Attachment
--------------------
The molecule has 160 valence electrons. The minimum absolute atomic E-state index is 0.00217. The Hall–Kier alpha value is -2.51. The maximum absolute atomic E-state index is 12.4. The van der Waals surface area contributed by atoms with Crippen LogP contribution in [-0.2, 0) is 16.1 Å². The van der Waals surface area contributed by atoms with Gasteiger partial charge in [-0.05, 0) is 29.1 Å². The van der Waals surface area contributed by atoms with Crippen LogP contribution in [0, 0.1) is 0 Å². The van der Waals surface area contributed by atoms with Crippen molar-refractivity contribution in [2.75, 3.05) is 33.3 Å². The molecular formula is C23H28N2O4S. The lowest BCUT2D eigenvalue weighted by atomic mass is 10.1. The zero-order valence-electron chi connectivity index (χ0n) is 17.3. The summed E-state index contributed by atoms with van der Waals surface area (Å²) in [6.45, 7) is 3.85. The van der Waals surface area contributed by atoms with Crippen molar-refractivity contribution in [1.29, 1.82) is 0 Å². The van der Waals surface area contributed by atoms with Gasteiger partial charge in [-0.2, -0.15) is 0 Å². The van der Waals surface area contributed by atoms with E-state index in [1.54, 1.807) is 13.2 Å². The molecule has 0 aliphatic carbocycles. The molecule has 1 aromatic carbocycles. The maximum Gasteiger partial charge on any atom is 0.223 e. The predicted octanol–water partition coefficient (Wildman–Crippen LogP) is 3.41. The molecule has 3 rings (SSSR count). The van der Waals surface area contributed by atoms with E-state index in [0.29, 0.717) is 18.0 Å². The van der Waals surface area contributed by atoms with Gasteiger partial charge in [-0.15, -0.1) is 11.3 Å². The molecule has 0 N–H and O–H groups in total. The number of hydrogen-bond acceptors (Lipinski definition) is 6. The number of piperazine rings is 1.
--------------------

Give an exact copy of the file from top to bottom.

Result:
The molecule has 160 valence electrons. The minimum absolute atomic E-state index is 0.00217. The Hall–Kier alpha value is -2.51. The maximum absolute atomic E-state index is 12.4. The van der Waals surface area contributed by atoms with Crippen LogP contribution in [-0.2, 0) is 16.1 Å². The van der Waals surface area contributed by atoms with Gasteiger partial charge in [-0.05, 0) is 29.1 Å². The van der Waals surface area contributed by atoms with Crippen LogP contribution in [0, 0.1) is 0 Å². The van der Waals surface area contributed by atoms with Crippen molar-refractivity contribution in [2.75, 3.05) is 33.3 Å². The molecular formula is C23H28N2O4S. The lowest BCUT2D eigenvalue weighted by atomic mass is 10.1. The zero-order valence-electron chi connectivity index (χ0n) is 17.3. The summed E-state index contributed by atoms with van der Waals surface area (Å²) in [6.45, 7) is 3.85. The van der Waals surface area contributed by atoms with Crippen molar-refractivity contribution in [1.29, 1.82) is 0 Å². The van der Waals surface area contributed by atoms with Gasteiger partial charge in [-0.2, -0.15) is 0 Å². The van der Waals surface area contributed by atoms with E-state index in [1.54, 1.807) is 13.2 Å². The molecule has 0 aliphatic carbocycles. The molecule has 1 aromatic carbocycles. The maximum Gasteiger partial charge on any atom is 0.223 e. The predicted octanol–water partition coefficient (Wildman–Crippen LogP) is 3.41. The molecule has 3 rings (SSSR count). The van der Waals surface area contributed by atoms with E-state index in [0.29, 0.717) is 18.0 Å². The van der Waals surface area contributed by atoms with Gasteiger partial charge in [-0.15, -0.1) is 11.3 Å². The molecule has 0 N–H and O–H groups in total. The number of hydrogen-bond acceptors (Lipinski definition) is 6. The number of piperazine rings is 1.